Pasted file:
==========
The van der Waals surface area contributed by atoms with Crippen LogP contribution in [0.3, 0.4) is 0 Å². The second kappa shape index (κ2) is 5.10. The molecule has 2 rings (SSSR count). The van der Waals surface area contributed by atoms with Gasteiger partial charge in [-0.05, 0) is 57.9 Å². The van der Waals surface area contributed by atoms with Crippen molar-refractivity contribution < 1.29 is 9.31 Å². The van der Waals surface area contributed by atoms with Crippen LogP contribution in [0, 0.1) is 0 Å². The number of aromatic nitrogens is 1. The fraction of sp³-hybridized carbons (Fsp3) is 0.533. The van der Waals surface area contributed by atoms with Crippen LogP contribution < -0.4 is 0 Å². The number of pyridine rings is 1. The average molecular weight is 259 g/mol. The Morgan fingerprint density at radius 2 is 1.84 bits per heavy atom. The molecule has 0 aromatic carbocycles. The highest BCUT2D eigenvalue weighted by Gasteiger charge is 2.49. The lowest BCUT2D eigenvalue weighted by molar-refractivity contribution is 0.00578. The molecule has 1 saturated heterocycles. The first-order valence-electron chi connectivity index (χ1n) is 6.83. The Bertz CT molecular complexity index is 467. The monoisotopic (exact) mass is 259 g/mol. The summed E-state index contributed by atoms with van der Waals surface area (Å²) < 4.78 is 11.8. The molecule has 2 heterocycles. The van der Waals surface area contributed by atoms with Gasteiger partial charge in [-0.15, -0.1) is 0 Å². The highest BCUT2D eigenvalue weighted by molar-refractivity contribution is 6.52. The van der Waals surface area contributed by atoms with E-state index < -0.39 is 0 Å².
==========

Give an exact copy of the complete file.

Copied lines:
The van der Waals surface area contributed by atoms with Crippen LogP contribution in [0.3, 0.4) is 0 Å². The second kappa shape index (κ2) is 5.10. The molecule has 2 rings (SSSR count). The van der Waals surface area contributed by atoms with Gasteiger partial charge in [-0.05, 0) is 57.9 Å². The van der Waals surface area contributed by atoms with Crippen molar-refractivity contribution < 1.29 is 9.31 Å². The van der Waals surface area contributed by atoms with Crippen LogP contribution in [0, 0.1) is 0 Å². The number of aromatic nitrogens is 1. The fraction of sp³-hybridized carbons (Fsp3) is 0.533. The van der Waals surface area contributed by atoms with Crippen LogP contribution < -0.4 is 0 Å². The number of pyridine rings is 1. The average molecular weight is 259 g/mol. The Morgan fingerprint density at radius 2 is 1.84 bits per heavy atom. The molecule has 0 aromatic carbocycles. The highest BCUT2D eigenvalue weighted by Gasteiger charge is 2.49. The lowest BCUT2D eigenvalue weighted by molar-refractivity contribution is 0.00578. The molecule has 1 saturated heterocycles. The first-order valence-electron chi connectivity index (χ1n) is 6.83. The Bertz CT molecular complexity index is 467. The monoisotopic (exact) mass is 259 g/mol. The summed E-state index contributed by atoms with van der Waals surface area (Å²) < 4.78 is 11.8. The molecule has 2 heterocycles. The van der Waals surface area contributed by atoms with Gasteiger partial charge in [-0.15, -0.1) is 0 Å². The highest BCUT2D eigenvalue weighted by molar-refractivity contribution is 6.52. The van der Waals surface area contributed by atoms with E-state index < -0.39 is 0 Å².